By MARILYNN MARCHIONE
AP Chief Medical Writer
A French teen who was given gene therapy for sickle cell disease more than two years ago now has enough properly working red blood cells to dodge the effects of the disorder, researchers report.
The first-in-the-world case is detailed in Thursday’s New England Journal of Medicine.
About 90,000 people in the U.S., mostly blacks, have sickle cell, the first disease for which a molecular cause was found. Worldwide, about 275,000 babies are born with it each year.
“Vexing questions of race and stigma have shadowed the history of its medical treatment,” including a time when blacks who carry the bad gene were urged not to have children, spurring accusations of genocide, Keith Wailoo of Princeton University wrote in a separate article in the journal.
The disease is caused by a single typo in the DNA alphabet of the gene for hemoglobin, the stuff in red blood cells that carries oxygen. When it’s defective, the cells sickle into a crescent shape, clogging tiny blood vessels and causing bouts of extreme pain and sometimes more serious problems such as strokes and organ damage. It keeps many people from playing sports and enjoying other activities of normal life.
A stem cell transplant from a blood-matched sibling is a potential cure, but in the U.S., fewer than one in five people have a donor like that. Pain crises are treated with blood transfusions and drugs, but they’re a temporary fix. Gene therapy offers hope of a lasting one.
The boy, now 15, was treated at Necker Children’s Hospital in Paris in October 2014. Researchers gave him a gene, taken up by his blood stem cells, to help prevent the sickling. Now, about half of his red blood cells have normal hemoglobin; he has not needed a transfusion since three months after his treatment and is off all medicines.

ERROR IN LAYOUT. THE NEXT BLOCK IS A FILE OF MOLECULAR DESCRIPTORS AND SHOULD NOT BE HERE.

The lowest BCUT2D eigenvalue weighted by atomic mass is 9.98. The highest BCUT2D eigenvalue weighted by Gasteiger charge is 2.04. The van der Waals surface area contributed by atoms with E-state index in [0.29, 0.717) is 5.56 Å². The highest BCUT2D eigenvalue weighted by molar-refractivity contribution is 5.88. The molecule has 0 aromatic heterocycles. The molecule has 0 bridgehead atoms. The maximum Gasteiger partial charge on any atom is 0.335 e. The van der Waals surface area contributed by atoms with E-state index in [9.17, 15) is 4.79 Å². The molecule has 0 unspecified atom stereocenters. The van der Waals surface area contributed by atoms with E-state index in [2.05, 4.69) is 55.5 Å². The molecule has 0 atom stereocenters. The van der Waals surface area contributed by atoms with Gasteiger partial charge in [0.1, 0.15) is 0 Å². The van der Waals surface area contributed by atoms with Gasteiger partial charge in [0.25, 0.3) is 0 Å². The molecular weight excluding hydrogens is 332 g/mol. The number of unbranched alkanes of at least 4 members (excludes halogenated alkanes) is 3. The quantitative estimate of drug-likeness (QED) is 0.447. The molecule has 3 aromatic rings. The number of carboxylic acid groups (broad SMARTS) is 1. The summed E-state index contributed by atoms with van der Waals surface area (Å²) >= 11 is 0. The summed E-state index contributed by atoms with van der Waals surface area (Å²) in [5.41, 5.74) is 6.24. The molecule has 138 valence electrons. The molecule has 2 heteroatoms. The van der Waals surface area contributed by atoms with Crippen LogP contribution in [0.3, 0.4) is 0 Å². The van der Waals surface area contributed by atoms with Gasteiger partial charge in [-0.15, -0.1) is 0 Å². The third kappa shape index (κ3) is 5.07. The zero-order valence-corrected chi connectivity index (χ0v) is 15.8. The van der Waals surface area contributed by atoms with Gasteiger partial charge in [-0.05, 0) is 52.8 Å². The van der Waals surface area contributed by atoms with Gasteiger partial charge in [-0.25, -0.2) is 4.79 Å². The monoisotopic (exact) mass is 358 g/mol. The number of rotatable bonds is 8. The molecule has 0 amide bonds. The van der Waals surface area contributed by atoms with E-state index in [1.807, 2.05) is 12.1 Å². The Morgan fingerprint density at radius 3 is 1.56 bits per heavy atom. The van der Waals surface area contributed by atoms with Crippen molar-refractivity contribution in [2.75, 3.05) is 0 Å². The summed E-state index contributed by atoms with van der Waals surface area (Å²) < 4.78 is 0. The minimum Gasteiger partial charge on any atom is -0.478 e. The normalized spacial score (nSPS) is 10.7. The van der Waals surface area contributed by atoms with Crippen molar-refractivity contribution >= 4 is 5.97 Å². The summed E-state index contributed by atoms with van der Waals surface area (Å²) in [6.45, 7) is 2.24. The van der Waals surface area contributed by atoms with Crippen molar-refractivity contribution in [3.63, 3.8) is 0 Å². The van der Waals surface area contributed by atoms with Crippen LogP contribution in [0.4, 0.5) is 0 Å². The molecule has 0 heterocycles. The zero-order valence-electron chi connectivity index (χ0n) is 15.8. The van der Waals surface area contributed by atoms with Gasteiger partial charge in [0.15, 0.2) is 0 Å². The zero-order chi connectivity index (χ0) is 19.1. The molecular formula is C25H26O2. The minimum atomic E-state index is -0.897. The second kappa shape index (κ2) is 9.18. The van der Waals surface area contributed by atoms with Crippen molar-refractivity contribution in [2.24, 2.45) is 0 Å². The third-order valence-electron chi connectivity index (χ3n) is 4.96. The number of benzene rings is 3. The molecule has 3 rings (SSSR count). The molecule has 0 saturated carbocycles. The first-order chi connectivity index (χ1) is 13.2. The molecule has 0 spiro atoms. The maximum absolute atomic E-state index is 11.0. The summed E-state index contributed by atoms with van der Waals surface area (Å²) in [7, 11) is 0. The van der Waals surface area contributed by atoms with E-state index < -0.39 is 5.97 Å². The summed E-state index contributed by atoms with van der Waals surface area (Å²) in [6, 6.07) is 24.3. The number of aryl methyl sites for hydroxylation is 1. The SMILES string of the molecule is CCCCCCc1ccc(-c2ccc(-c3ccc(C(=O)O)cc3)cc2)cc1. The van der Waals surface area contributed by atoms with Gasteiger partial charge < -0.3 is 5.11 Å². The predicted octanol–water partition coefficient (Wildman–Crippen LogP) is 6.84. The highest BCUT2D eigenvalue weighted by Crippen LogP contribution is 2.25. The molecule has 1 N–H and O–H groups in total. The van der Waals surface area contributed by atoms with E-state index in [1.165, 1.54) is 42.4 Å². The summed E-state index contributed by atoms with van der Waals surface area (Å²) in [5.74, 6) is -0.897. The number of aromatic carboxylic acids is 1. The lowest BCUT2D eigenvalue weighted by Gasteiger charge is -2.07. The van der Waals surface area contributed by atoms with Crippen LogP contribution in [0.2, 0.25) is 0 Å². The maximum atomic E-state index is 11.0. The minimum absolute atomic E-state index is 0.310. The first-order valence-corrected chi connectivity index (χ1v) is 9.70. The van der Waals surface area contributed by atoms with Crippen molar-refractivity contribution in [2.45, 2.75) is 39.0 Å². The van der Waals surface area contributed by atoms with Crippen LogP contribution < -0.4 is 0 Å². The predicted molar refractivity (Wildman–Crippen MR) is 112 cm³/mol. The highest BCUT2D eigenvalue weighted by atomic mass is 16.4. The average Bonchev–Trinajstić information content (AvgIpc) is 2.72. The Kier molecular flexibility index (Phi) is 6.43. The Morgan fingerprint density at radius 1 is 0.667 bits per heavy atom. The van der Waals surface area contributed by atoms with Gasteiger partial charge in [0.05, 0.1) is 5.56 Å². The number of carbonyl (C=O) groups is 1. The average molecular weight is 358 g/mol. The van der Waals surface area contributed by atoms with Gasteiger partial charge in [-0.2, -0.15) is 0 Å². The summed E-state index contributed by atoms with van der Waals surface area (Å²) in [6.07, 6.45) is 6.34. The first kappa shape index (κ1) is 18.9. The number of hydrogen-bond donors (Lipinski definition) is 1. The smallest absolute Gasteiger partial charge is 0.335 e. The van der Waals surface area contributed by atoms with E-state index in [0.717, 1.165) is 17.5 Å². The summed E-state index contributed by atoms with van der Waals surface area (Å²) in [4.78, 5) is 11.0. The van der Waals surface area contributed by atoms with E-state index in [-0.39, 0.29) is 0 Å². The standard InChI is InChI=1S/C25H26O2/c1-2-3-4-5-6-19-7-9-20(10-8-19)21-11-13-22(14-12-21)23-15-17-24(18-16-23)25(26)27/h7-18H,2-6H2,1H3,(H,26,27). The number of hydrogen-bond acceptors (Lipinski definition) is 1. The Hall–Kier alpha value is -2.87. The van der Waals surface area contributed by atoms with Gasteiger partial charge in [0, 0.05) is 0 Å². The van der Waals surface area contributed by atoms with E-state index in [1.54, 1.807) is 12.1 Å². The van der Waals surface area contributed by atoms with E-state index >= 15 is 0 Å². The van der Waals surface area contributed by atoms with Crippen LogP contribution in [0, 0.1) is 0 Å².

“It’s not a cure but it doesn’t matter,” because the disease is effectively dodged, said Philippe Leboulch, who helped invent the therapy and helped found Bluebird Bio in Cambridge, Massachusetts, the company that treated the boy. The work was supported by a grant from the French government’s research agency.
Bluebird has treated at least six others in the U.S. and France. Full results have not been reported, but the gene therapy has not taken hold as well in some of them as it did in the French teen. Researchers think they know why and are adjusting methods to try to do better.
Two other gene therapy studies for sickle cell are underway in the U.S. – at the University of California, Los Angeles and Cincinnati Children’s Hospital – and another is about to start at Harvard and Boston Children’s Hospital using a little different approach.
“This work gives considerable promise” for a solution to a very common problem, said Dr. Stuart Orkin, a Boston Children’s Hospital doctor who is an inventor on a patent related to gene editing.
“The results are quite good in this patient,” he said of the French teen. “It shows gene therapy is on the right track.”